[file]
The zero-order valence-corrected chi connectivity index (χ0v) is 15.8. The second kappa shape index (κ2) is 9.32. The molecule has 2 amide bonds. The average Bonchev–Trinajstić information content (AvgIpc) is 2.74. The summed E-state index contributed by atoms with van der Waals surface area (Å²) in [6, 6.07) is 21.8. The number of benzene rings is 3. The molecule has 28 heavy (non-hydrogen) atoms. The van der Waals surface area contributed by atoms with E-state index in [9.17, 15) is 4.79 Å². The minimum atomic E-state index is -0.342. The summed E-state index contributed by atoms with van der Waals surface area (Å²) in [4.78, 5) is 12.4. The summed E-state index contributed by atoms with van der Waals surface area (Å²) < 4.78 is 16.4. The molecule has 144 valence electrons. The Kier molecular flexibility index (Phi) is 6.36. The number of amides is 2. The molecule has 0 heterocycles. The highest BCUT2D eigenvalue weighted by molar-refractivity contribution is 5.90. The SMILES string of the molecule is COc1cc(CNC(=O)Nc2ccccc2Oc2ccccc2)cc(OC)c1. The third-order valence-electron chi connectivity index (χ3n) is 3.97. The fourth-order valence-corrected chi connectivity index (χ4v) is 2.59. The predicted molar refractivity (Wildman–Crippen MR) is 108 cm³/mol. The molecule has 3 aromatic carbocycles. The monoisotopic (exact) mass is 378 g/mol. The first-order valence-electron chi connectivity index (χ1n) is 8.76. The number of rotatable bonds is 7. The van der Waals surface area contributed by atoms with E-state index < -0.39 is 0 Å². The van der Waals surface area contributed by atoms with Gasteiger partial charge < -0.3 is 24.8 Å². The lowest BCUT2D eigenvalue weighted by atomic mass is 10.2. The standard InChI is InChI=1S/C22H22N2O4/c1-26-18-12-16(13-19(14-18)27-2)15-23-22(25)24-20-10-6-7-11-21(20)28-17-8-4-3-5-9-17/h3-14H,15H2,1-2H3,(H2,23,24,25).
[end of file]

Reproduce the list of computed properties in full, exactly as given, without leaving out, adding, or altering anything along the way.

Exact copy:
The zero-order valence-corrected chi connectivity index (χ0v) is 15.8. The second kappa shape index (κ2) is 9.32. The molecule has 2 amide bonds. The average Bonchev–Trinajstić information content (AvgIpc) is 2.74. The summed E-state index contributed by atoms with van der Waals surface area (Å²) in [6, 6.07) is 21.8. The number of benzene rings is 3. The molecule has 28 heavy (non-hydrogen) atoms. The van der Waals surface area contributed by atoms with E-state index in [9.17, 15) is 4.79 Å². The minimum atomic E-state index is -0.342. The summed E-state index contributed by atoms with van der Waals surface area (Å²) in [4.78, 5) is 12.4. The summed E-state index contributed by atoms with van der Waals surface area (Å²) < 4.78 is 16.4. The molecule has 144 valence electrons. The Kier molecular flexibility index (Phi) is 6.36. The number of amides is 2. The molecule has 0 heterocycles. The highest BCUT2D eigenvalue weighted by molar-refractivity contribution is 5.90. The SMILES string of the molecule is COc1cc(CNC(=O)Nc2ccccc2Oc2ccccc2)cc(OC)c1. The third-order valence-electron chi connectivity index (χ3n) is 3.97. The fourth-order valence-corrected chi connectivity index (χ4v) is 2.59. The predicted molar refractivity (Wildman–Crippen MR) is 108 cm³/mol. The molecule has 3 aromatic carbocycles. The monoisotopic (exact) mass is 378 g/mol. The first-order valence-electron chi connectivity index (χ1n) is 8.76. The number of rotatable bonds is 7. The van der Waals surface area contributed by atoms with E-state index < -0.39 is 0 Å². The van der Waals surface area contributed by atoms with Gasteiger partial charge < -0.3 is 24.8 Å². The lowest BCUT2D eigenvalue weighted by atomic mass is 10.2. The standard InChI is InChI=1S/C22H22N2O4/c1-26-18-12-16(13-19(14-18)27-2)15-23-22(25)24-20-10-6-7-11-21(20)28-17-8-4-3-5-9-17/h3-14H,15H2,1-2H3,(H2,23,24,25).